Beach Blanket Bingo is the fifth of the Beach Party films that featured Frankie Avalon and Annette Funicello, but it’s the best-remembered, probably because of that title. For all the good, clean fun going on (as represented by the prim one-piece Funicello always wore, ever conscious of her reputation as a Disney alumna), there’s a surprising amount of subversion and campy weirdness that probably went over the heads of the teens who flocked to see BBB at the drive-in. For one thing, the Rat Pack, the motorcycle gang that bullies the beach-partiers in earlier films, gets a lot more screen time here, including their own song. Besides having Don Rickles and Buster Keaton along to represent an older generation resentful of the hedonism in which they’re no longer allowed to participate, there’s also Paul Lynde camping it up as an unscrupulous talent agent. Oh, and there’s a guy falling in love with a mermaid. (Because, why not?)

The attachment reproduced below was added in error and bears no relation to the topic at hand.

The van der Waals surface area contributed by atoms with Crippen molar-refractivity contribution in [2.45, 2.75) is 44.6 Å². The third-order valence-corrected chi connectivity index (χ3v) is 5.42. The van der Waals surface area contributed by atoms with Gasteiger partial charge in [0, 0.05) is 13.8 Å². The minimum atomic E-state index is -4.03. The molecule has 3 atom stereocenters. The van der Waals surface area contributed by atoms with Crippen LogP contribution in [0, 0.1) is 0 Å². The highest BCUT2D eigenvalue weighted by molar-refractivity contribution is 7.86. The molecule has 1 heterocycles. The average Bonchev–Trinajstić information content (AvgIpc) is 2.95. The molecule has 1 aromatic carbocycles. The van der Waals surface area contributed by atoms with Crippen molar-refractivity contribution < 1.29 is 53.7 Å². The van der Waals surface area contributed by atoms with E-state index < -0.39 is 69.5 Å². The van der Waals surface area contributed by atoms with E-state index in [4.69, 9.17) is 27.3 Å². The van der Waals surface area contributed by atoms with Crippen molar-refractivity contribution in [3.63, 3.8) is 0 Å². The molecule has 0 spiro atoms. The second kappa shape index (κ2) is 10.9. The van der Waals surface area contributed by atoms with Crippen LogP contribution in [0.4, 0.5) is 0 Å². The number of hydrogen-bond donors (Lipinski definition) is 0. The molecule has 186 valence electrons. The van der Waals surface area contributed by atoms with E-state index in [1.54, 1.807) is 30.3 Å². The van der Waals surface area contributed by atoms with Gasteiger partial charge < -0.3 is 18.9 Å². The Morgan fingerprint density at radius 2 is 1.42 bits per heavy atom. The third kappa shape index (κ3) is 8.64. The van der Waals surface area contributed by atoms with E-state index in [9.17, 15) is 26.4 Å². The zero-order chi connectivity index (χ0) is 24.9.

Tame as the film seems today, it incensed Walt Disney, who objected to the movie on the basis of its ad slogan: “When 10,000 Bodies Hit 5,000 Blankets….” He was sure this meant that the youth culture was going to hell in a handbasket, and in a way, he was right. Within a year, American International (producers of the Beach Party films) were making exploitation movies focusing on Hell’s Angels; within another year, LSD trippers. It was as if the biker gang from the Beach Party series had taken over.
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